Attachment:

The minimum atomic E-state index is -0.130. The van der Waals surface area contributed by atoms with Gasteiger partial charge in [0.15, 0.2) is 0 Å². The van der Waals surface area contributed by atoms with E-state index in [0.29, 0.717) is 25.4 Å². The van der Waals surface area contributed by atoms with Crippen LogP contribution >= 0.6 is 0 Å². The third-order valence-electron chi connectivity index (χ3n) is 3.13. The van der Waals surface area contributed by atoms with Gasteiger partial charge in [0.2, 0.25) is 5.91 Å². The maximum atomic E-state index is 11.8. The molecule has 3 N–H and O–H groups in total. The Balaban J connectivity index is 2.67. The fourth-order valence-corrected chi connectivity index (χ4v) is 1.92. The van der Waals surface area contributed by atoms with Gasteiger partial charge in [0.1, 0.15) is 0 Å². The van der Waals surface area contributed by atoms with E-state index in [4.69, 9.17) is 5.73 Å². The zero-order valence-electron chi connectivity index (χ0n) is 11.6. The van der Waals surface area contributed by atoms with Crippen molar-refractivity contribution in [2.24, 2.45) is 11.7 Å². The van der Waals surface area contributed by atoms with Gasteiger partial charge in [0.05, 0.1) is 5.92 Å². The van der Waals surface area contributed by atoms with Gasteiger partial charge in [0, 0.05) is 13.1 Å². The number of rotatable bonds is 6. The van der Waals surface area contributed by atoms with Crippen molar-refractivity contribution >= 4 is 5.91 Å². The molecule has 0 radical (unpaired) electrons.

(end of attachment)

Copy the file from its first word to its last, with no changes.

The minimum atomic E-state index is -0.130. The van der Waals surface area contributed by atoms with Gasteiger partial charge in [0.15, 0.2) is 0 Å². The van der Waals surface area contributed by atoms with E-state index in [0.29, 0.717) is 25.4 Å². The van der Waals surface area contributed by atoms with Crippen LogP contribution >= 0.6 is 0 Å². The third-order valence-electron chi connectivity index (χ3n) is 3.13. The van der Waals surface area contributed by atoms with Gasteiger partial charge in [0.2, 0.25) is 5.91 Å². The maximum atomic E-state index is 11.8. The molecule has 3 N–H and O–H groups in total. The Balaban J connectivity index is 2.67. The fourth-order valence-corrected chi connectivity index (χ4v) is 1.92. The van der Waals surface area contributed by atoms with Gasteiger partial charge in [0.1, 0.15) is 0 Å². The van der Waals surface area contributed by atoms with E-state index in [4.69, 9.17) is 5.73 Å². The zero-order valence-electron chi connectivity index (χ0n) is 11.6. The van der Waals surface area contributed by atoms with Crippen molar-refractivity contribution in [2.24, 2.45) is 11.7 Å². The van der Waals surface area contributed by atoms with Gasteiger partial charge in [0.05, 0.1) is 5.92 Å². The van der Waals surface area contributed by atoms with Gasteiger partial charge in [0, 0.05) is 13.1 Å². The number of rotatable bonds is 6. The van der Waals surface area contributed by atoms with Crippen molar-refractivity contribution >= 4 is 5.91 Å². The molecule has 0 radical (unpaired) electrons.